D'KAR, Botswana -- Komtsha Komtsha pulled his jacket around him to ward off the chill winter wind that blows unchecked across the flat plains of the Kalahari Desert on its way to this settlement of Bushmen huts.
"The very important thing is the land," Komtsha said. The Bushmen are the indigenous people of the Kalahari, a vast expanse of sandy soil that supports a variety of bushes, grasses and trees that fill the landscape as it diminishes to a distant horizon.
Over multitudes of generations, the Bushmen learned which of these plants provided food, which were good for medicine. They learned to track the antelope, wildebeest and other animals, hunting for their meat.
Today they are struggling to adapt once more, trying to accommodate the computer age without obliterating their
identity. As their landscape has shifted, they have found themselves marooned far from their past but adrift in the present, a predicament that has set off alarms worlds away.
About 6,000 of Botswana's estimated 49,000 Bushmen live in this, the Ghanzi district, almost all in dire poverty. The land is everything.
"If you have the land, then you have the right to use anything that exists on the land," Komtsha said.
Like most Bushmen, Komtsha doesn't know his exact age. He thinks he's between 60 and 70. But he does know that the elders have told him of the days when all this land belonged to the Bushmen.
"Life was good for us then," he said. "We were freer. There was not somebody to control our life. It was in our hands. When other people came here, everything changed."
The Bushmen's life was in their hands in the Kalahari for thousands of years. It was only 100 years ago that the other people came.
Whites, encouraged by Cecil Rhodes' attempt to extend the British Empire, arrived from the south and divided the land into cattle farms. Blacks of the Tswana tribe, who equated cattle with wealth, came from the east with their animals and now own almost all of the farms.
"The Bushmen found themselves squatters on their own land," said Braam Le Roux, who has worked with Bushmen aid groups for years in D'kar. "They had no choice but to work on the farms.
"They received no salary. Maybe they were entitled to milk from one cow, but that's about it."
"They were virtual slaves," is the way another aid worker in D'kar put it.
In more recent years, the anthropologists arrived. They wrote of a simple people who lived in harmony with nature, hunting with bows and arrows, drinking water from ostrich egg canteens, a romantic vision that has persisted, popularized in the movie "The Gods Must be Crazy" and its sequel.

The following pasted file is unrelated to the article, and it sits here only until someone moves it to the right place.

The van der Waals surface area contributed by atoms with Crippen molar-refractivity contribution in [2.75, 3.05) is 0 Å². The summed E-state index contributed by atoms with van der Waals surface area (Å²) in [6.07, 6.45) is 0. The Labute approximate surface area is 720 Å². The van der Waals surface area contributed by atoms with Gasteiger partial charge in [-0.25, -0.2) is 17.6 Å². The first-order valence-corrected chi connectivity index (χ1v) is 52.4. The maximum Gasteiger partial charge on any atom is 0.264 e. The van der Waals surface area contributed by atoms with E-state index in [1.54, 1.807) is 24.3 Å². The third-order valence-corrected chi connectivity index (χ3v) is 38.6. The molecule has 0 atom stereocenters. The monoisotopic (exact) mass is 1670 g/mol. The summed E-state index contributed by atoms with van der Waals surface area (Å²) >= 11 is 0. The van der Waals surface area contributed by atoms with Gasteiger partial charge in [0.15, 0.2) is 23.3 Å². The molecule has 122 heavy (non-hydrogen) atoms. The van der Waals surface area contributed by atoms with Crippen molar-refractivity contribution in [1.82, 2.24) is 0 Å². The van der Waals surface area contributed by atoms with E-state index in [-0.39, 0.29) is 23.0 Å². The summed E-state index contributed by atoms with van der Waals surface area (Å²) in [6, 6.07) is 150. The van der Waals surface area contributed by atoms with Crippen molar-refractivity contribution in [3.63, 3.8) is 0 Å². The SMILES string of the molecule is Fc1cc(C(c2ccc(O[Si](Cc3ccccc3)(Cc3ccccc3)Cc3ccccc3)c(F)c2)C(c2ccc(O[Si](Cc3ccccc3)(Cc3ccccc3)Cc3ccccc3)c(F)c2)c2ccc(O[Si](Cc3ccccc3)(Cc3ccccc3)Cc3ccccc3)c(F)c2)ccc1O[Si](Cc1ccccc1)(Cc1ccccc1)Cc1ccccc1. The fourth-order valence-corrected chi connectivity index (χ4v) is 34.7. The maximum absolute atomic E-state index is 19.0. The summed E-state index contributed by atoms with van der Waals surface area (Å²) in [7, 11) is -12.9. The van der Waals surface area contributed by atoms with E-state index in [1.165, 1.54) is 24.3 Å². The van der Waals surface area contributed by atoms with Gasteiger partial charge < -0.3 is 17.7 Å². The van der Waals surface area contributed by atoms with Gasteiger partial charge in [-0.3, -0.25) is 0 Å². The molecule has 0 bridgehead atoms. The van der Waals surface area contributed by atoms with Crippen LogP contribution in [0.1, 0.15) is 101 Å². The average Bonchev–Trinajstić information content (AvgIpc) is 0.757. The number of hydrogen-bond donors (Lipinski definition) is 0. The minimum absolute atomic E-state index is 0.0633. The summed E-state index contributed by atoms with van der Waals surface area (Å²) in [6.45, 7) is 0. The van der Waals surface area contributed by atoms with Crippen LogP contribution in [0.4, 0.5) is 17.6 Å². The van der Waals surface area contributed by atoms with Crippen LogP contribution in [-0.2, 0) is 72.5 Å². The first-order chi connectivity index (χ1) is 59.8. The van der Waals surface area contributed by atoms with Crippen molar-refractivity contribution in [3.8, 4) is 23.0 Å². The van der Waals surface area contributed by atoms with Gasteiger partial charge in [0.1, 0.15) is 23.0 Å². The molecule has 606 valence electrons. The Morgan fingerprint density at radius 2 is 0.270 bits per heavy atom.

That vision seemed to propel one of the latest group of visitors, a delegation of diplomats that appeared in May.
There were reports that the Botswana government was evicting Bushmen from the Central Kalahari Game Reserve, where they had lived for generations. The matter was discussed in the U.S. Senate and the British House of Lords.
Botswana officials denied any forced removals and brought the entourage to this remote area to see for itself. The delegation, which included the United States ambassador, was apparently satisfied with the government explanation.
"All these people came, then they left, and now life is the same for us," said Tuelo Sekalabue of his distinguished visitors. He is headman of the group of Bushmen at Xade, the largest of the settlements within the 33,000-square-mile game reserve in the center of Botswana.
The diplomats apparently thought one of the continent's last groups of hunter-gatherers was being moved out of a reserve to make way for camera-toting tourists.
What they found in Xade was a gathering of stick-and-mud huts, home to about 500 Bushmen, half of all those in the game park. All around were donkeys, goats, sheep and cattle.
"The reason the Bushmen were allowed to stay in the park when it was declared was because their traditional hunting methods were consistent with the preservation of game," explained
Festus G. Mogae, Botswana's vice president.
Mogae said the Botswana government dug a well at Xade during drought 20 years ago. It was a contact point with the Bushmen who then were still semi-nomadic, hunting and gathering in the park.
A health clinic and school were built. The Bushmen left the youngsters behind for education as they went out to hunt. Then in the '80s, they began to settle around Xade. They also started keeping donkeys, then goats, sheep, now cattle.
Mogae said that these practices are incompatible with the preservation of wildlife. The choice given to the Bushmen is either to return to their traditional ways or leave the reserve and settle elsewhere.
For decades the government has encouraged the Bushmen to resettle outside the park, digging wells, building schools and clinics and offering each new settler five cows or 15 goats.
"How are you going to preserve this way of life, in a zoo?" Mogae says to those who argue that these policies are destroying an ancient culture.